Childhood Socioeconomic Status Might Affect Cancer Risk

Photo by Moustache Girl / Shutterstock.com

A new study suggests your socioeconomic status at birth impacts your risk for certain cancers later in life — although not necessarily in ways you might assume.

The research was based on an analysis of data on baby boomers born from 1945 through 1959 in two Utah counties. Their socioeconomic status at birth was determined by factors such as their parents’ occupations and neighborhood.

The researchers found that people born to parents with high occupational standing had higher risks of all of the following when compared with people born to parents with lower occupational standing:

  • Melanoma (a serious form of skin cancer)
  • Prostate cancer
  • Breast cancer

When compared with people born in neighborhoods with higher socioeconomic status, people born in neighborhoods with low socioeconomic status faced a higher risk of invasive cervical cancer. However, they had lower risks of melanoma and prostate cancer.

The work by researchers at the Rutgers Cancer Institute of New Jersey, the University of Utah and Temple University was recently published in the journal Cancer Epidemiology, Biomarkers & Prevention.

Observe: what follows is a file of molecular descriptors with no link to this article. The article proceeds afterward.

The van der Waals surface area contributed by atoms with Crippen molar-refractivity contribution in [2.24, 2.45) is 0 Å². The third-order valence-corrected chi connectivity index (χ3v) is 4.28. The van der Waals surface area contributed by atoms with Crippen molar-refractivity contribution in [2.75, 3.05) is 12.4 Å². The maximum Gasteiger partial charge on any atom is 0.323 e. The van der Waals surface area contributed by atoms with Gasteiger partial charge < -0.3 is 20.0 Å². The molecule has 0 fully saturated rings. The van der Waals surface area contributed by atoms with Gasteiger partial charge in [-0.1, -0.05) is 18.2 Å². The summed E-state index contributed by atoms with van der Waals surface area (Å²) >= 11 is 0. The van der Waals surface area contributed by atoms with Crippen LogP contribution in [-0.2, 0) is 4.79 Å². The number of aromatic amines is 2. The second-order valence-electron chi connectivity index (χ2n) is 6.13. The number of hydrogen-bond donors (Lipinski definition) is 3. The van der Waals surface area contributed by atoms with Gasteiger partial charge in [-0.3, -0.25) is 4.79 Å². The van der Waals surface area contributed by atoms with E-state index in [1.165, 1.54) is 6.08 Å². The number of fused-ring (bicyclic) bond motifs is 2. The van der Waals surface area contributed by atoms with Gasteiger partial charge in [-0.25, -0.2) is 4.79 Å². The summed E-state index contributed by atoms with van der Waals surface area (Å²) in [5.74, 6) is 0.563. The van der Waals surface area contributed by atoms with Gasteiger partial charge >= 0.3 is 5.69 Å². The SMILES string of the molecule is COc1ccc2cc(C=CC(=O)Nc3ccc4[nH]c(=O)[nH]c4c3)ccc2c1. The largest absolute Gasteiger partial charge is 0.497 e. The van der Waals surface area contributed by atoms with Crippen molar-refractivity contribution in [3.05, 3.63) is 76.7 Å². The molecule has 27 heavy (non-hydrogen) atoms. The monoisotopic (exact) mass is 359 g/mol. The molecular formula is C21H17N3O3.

Senior author Ken Smith, a researcher at University of Utah’s Huntsman Cancer Institute and a professor of family studies and population science at the university, notes:

“This study shows that early-life socioeconomic status, based on factors such as parental occupation at birth, may be associated with cancer risk in adulthood. Using this information, we may be able to identify individuals who are at higher risk for cancer due to socioeconomic status at birth, and ideally, work to find strategies to help them manage their cancer risk in adulthood.”

What’s your take on this news? Sound off below or over on our Facebook page.

How to find cheaper car insurance in minutes

Getting a better deal on car insurance doesn't have to be hard. You can have The Zebra, an insurance comparison site compare quotes in just a few minutes and find you the best rates. Consumers save an average of $368 per year, according to the site, so if you're ready to secure your new rate, get started now.

Read Next
10 Things That Can Ding Your Social Security Benefit
10 Things That Can Ding Your Social Security Benefit

Here are 10 things that could mean less money in your pocket during retirement.

Can My Wife Use My Social Security Benefits While Letting Hers Grow?
Can My Wife Use My Social Security Benefits While Letting Hers Grow?

Your self-discipline in not uttering three little words helps determine whether you can use a key claiming strategy.

5 Products You Should Never Buy Generic
5 Products You Should Never Buy Generic

Generic products are a great way to save money, but sometimes the brand-name version is clearly superior.

View this page without ads

Help us produce more money-saving articles and videos by subscribing to a membership.

Get Started

Comments

Our Policy: We welcome relevant and respectful comments in order to foster healthy and informative discussions. All other comments may be removed. Comments with links are automatically held for moderation.